Navigating around everyday items, like doors, light switches, and household appliances, should be easy, yet users make mistakes all the time: Pushing instead of pulling a door (and vice versa), figuring out which switch turns on which light, and fiddling with the knobs and buttons of washers and dryers, for instance, even afer fumbling through the instruction manuals. The blame, however, according to Donald Norman’s “The Design of Everyday Things”, falls not on the user, but on the designer. “Far too many items in the world are designed, constructed, and foisted upon us with no understanding – or even care – for how we will use them”, he wrote, and therefore the central thesis is that everyday items should be made “understandable” and “usable”.
In other words: “Well-designed objects are easy to interpret and understand. They contain visible clues to their operation. Poorly designed objects can be difficult and frustrating to use. They provide no clues – or sometimes false clues”.
Bearing in mind that the book was published in 1988, the principles of designing items to be user-centric and user-friendly have stood the test of time. While explaining the fundamental principles of design*, of providing good conceptual models and of making things visible, there are references to case studies of items in different settings, with psychological and behavioural explanations for these principles. The average reader, at the end, is likely to pay more attention to and to also assess the items around them. With a new item, the user should intuitively know what to do (“execution”), and then figure out what is going on (“evaluation”). And in summary, if the user and usability remain the foremost considerations, then good design should:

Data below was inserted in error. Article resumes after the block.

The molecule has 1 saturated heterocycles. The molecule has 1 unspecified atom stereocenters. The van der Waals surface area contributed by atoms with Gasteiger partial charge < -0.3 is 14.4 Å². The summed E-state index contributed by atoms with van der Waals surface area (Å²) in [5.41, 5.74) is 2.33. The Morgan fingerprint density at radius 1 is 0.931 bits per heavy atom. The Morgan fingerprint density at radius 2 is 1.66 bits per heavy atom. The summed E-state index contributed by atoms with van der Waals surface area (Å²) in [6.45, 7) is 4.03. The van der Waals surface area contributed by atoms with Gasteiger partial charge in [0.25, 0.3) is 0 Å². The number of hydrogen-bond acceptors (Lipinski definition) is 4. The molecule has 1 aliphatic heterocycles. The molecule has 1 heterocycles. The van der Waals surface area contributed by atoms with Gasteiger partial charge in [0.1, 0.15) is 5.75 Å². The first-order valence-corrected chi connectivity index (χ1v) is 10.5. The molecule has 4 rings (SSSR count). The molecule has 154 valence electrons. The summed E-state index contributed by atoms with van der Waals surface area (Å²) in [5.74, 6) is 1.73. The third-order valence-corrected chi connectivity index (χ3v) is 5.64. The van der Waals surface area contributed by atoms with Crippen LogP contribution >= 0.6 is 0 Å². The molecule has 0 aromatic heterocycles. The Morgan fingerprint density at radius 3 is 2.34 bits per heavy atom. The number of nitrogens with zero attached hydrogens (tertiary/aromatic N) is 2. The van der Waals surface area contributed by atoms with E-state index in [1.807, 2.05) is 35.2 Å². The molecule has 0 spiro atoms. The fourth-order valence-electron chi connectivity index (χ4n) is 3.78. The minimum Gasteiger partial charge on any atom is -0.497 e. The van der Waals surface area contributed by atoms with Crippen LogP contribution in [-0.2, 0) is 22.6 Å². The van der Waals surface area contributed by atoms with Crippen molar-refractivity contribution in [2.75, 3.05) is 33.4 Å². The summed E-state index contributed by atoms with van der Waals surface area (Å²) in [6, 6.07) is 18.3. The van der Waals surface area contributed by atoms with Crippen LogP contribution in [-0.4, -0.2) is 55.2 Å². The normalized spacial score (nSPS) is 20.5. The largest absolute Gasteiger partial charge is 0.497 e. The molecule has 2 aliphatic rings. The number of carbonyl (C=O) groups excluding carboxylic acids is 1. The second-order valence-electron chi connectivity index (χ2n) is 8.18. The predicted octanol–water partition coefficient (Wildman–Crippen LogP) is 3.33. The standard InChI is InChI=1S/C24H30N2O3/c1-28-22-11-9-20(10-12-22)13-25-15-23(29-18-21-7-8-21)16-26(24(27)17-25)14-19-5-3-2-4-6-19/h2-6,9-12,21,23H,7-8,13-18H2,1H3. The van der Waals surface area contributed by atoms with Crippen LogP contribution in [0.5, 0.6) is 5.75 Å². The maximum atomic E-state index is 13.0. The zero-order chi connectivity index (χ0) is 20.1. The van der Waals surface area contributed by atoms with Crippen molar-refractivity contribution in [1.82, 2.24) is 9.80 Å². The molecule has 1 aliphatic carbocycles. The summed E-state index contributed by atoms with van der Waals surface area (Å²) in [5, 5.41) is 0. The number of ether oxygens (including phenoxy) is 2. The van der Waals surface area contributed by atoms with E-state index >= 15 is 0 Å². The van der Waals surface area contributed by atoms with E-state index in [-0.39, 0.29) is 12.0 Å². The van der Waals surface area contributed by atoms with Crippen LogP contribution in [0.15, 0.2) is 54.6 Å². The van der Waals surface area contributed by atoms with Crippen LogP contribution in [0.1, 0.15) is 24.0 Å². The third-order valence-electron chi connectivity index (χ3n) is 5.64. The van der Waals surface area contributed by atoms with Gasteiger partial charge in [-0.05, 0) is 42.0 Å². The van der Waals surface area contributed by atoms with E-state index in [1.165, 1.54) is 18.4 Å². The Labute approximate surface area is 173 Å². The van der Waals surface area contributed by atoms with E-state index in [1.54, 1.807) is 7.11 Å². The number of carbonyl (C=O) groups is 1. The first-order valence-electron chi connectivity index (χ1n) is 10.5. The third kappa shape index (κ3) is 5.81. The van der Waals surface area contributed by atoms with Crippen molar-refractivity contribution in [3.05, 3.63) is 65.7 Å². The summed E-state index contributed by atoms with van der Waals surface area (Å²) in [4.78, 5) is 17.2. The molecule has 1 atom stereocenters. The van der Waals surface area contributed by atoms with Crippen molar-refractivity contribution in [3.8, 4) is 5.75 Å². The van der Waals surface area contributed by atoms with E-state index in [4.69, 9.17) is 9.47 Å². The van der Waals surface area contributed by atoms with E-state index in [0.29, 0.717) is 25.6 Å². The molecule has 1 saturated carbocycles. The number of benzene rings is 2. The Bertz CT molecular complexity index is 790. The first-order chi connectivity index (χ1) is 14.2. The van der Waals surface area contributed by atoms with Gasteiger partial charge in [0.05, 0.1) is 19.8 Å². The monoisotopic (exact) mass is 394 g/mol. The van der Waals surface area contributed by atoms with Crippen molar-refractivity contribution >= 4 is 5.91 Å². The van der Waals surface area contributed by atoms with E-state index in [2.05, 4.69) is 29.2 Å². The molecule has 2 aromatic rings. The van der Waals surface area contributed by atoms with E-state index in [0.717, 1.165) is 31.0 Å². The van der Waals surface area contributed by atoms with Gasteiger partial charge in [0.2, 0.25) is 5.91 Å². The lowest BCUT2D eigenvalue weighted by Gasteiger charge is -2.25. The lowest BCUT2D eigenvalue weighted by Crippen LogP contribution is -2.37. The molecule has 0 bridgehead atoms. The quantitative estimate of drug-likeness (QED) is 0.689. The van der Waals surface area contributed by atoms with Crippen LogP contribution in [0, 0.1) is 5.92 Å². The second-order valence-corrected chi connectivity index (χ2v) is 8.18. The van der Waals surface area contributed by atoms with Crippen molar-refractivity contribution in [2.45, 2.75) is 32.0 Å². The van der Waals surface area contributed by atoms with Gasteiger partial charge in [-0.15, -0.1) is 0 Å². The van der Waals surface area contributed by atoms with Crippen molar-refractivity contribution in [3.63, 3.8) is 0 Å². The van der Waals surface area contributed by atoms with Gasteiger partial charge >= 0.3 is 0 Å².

– Make it easy to determine what actions are possible at any moment (make use of constraints);
– Make things visible, including the conceptual model of the system, the alternative actions, and the results of actions;
– Make it easy to evaluate the current state of the system; and
– Follow natural mappings between intentions and the required actions, between actions and the resulting effect, and between the information that is visible and the interpretation of the system state.
The second half of “The Design of Everyday Things” might feel a little repetitive, with Norman – through other items or case studies – reiterating and emphasising these core principles and guidelines. What was nonetheless instructive too, I thought, was him problematising the design process as being “captive of corporate bureaucracy”. That is not to say that designers are not to blame when items appear not to work (as intended), especially when they get too familiar with their products and hence forget the need for usability. Yet, “designers must please their clients, who are often not the end users”, and oftentimes other criteria (such as aesthetics, cost, functionality) which are peripheral to the actual end-user are instead prioritised. Given that design is ultimately characterised as taking on political significance, perhaps greater exposition on how users and designers can advocate for better design would have been productive.
Norman’s seven principles of design are: 1. Use both knowledge in the world and knowledge in the head; 2. Simplify the structure of tasks; 3. Make things visible: Bridge the gulfs of execution and evaluation; 4. Get the mappings right; 5. Exploit the power of constraints, both natural and artificial; 6. Design for error; and 7. When all else fails, standardise.